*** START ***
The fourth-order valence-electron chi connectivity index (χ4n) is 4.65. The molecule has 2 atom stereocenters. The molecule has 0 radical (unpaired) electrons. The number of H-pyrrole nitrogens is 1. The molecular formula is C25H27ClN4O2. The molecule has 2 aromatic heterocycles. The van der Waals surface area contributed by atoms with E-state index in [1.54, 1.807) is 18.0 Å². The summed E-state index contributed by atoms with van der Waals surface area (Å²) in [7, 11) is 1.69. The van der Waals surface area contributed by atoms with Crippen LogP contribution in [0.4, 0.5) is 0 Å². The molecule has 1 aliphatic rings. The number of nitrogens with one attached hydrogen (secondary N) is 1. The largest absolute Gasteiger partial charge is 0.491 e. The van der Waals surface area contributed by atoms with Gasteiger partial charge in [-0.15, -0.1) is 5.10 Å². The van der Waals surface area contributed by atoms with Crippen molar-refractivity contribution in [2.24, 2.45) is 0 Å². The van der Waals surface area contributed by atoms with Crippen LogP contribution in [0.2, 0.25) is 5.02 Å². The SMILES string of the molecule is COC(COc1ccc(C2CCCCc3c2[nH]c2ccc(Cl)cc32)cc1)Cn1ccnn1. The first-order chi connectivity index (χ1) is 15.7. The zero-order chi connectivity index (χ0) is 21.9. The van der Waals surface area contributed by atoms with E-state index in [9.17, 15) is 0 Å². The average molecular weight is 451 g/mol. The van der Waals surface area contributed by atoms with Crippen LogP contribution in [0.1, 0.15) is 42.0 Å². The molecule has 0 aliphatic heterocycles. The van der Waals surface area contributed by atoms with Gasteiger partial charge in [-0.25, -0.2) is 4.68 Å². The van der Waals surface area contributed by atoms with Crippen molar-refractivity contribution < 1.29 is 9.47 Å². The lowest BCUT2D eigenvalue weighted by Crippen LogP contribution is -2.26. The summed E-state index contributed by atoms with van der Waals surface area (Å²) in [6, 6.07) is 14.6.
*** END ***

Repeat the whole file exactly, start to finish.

The fourth-order valence-electron chi connectivity index (χ4n) is 4.65. The molecule has 2 atom stereocenters. The molecule has 0 radical (unpaired) electrons. The number of H-pyrrole nitrogens is 1. The molecular formula is C25H27ClN4O2. The molecule has 2 aromatic heterocycles. The van der Waals surface area contributed by atoms with E-state index in [1.54, 1.807) is 18.0 Å². The summed E-state index contributed by atoms with van der Waals surface area (Å²) in [7, 11) is 1.69. The van der Waals surface area contributed by atoms with Crippen LogP contribution in [0.4, 0.5) is 0 Å². The molecule has 1 aliphatic rings. The number of nitrogens with one attached hydrogen (secondary N) is 1. The largest absolute Gasteiger partial charge is 0.491 e. The van der Waals surface area contributed by atoms with Gasteiger partial charge in [-0.15, -0.1) is 5.10 Å². The van der Waals surface area contributed by atoms with Crippen molar-refractivity contribution in [2.24, 2.45) is 0 Å². The van der Waals surface area contributed by atoms with Crippen LogP contribution in [0.2, 0.25) is 5.02 Å². The SMILES string of the molecule is COC(COc1ccc(C2CCCCc3c2[nH]c2ccc(Cl)cc32)cc1)Cn1ccnn1. The first-order chi connectivity index (χ1) is 15.7. The zero-order chi connectivity index (χ0) is 21.9. The van der Waals surface area contributed by atoms with E-state index in [9.17, 15) is 0 Å². The average molecular weight is 451 g/mol. The van der Waals surface area contributed by atoms with Crippen LogP contribution in [0.1, 0.15) is 42.0 Å². The molecule has 0 aliphatic heterocycles. The van der Waals surface area contributed by atoms with Gasteiger partial charge in [-0.25, -0.2) is 4.68 Å². The van der Waals surface area contributed by atoms with Crippen molar-refractivity contribution < 1.29 is 9.47 Å². The lowest BCUT2D eigenvalue weighted by Crippen LogP contribution is -2.26. The summed E-state index contributed by atoms with van der Waals surface area (Å²) in [6, 6.07) is 14.6.